To ensure the costs of the risk assessment don’t outweigh any benefits, the risk assessment can be carried out by the teleworker using a teleworking health, safety and security form to highlight any exceptions to the minimum requirements. (Random physical checks can be used to ensure compliance.) You can search on the Internet to find teleworking security policies of other organizations to use as a starting point. Below are some of the checks that need to be included:
- Are exit doors secured by a mortise deadlock or security bolts?
- Are accessible windows secured by key-operated window locks?
- Is a smoke alarm fitted?
- Is there a clear exit route and an emergency escape plan?
- Are computers connected to the mains via an anti-surge extension?
- Are cables secure in all plugs, and walkways clear of trip hazards such as trailing cables?
- Can laptops and confidential files be locked away when not in use?
- Does the work area meet clear desk and screen policy rules?
- Can printed sensitive information be securely shredded?
- Are wastepaper baskets regularly emptied?
As teleworkers will be using their computers for long periods of time, it’s important they have a comfortable work environment. Health checks should include the following questions:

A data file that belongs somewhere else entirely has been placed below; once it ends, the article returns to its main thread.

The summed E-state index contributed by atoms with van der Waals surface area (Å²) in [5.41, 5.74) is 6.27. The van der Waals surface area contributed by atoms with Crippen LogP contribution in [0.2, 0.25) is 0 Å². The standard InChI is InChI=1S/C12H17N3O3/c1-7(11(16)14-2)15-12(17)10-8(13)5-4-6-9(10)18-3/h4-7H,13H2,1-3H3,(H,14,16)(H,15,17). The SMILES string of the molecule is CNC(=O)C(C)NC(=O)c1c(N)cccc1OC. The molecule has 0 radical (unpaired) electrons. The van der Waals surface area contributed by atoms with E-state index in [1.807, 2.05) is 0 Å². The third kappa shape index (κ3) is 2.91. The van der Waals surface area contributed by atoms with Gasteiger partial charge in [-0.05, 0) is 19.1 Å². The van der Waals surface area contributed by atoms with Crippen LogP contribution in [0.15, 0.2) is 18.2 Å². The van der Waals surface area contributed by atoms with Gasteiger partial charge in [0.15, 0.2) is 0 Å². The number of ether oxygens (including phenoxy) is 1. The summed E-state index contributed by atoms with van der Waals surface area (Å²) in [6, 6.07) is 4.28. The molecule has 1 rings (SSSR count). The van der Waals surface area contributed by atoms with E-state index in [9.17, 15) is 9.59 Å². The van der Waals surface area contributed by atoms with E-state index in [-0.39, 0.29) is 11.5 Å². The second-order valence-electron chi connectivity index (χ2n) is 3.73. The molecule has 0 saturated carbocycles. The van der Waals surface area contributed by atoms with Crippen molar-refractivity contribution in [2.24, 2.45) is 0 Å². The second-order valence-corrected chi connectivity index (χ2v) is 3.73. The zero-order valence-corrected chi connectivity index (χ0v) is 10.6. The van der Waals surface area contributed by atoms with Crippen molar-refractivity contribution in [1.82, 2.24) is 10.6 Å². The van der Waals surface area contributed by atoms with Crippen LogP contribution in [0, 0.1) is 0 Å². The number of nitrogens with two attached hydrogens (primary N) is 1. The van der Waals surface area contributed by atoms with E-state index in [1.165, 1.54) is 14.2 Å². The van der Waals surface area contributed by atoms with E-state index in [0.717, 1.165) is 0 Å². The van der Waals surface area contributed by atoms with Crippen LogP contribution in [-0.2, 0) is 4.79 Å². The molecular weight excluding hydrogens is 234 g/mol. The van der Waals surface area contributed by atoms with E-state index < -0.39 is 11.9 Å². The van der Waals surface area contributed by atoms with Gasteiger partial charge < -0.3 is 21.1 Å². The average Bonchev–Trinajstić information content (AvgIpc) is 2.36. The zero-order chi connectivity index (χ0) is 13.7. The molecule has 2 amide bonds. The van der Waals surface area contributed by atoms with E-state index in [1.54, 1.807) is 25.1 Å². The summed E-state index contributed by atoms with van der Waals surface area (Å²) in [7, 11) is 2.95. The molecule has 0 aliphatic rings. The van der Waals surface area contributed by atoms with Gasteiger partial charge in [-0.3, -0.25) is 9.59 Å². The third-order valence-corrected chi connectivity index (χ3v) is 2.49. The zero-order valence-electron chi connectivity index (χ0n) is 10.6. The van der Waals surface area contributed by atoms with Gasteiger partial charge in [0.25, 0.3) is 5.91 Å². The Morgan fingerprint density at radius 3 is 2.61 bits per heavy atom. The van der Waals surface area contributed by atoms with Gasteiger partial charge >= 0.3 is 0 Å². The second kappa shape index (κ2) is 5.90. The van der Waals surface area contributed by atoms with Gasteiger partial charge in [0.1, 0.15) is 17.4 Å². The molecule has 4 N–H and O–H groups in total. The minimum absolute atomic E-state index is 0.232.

- Is the desk large enough to enable the employee to work in comfort and to rest his or her wrists in front of the keyboard?
- Is there a document holder that can be adjusted for height, tilt and position?
- Does the chair allow the employee to adopt a comfortable working posture?
- Is there adequate lighting?
- Is the ventilation at the workstation sufficient without causing uncomfortable draughts?
- Is a first aid kit available?
Some teleworker locations will require more work to bring up to an acceptable level than others, particularly as location affects the type and level of threats. Some may even be deemed unsuitable, particularly if physical security risks can’t be adequately mitigated. Teleworkers should complete a log of the equipment they will be using, including any model and serial numbers, in case of theft. They should be given a notification and reporting procedure to follow in the event of equipment or data being lost or stolen, while your finance department should decide how the equipment is to be insured.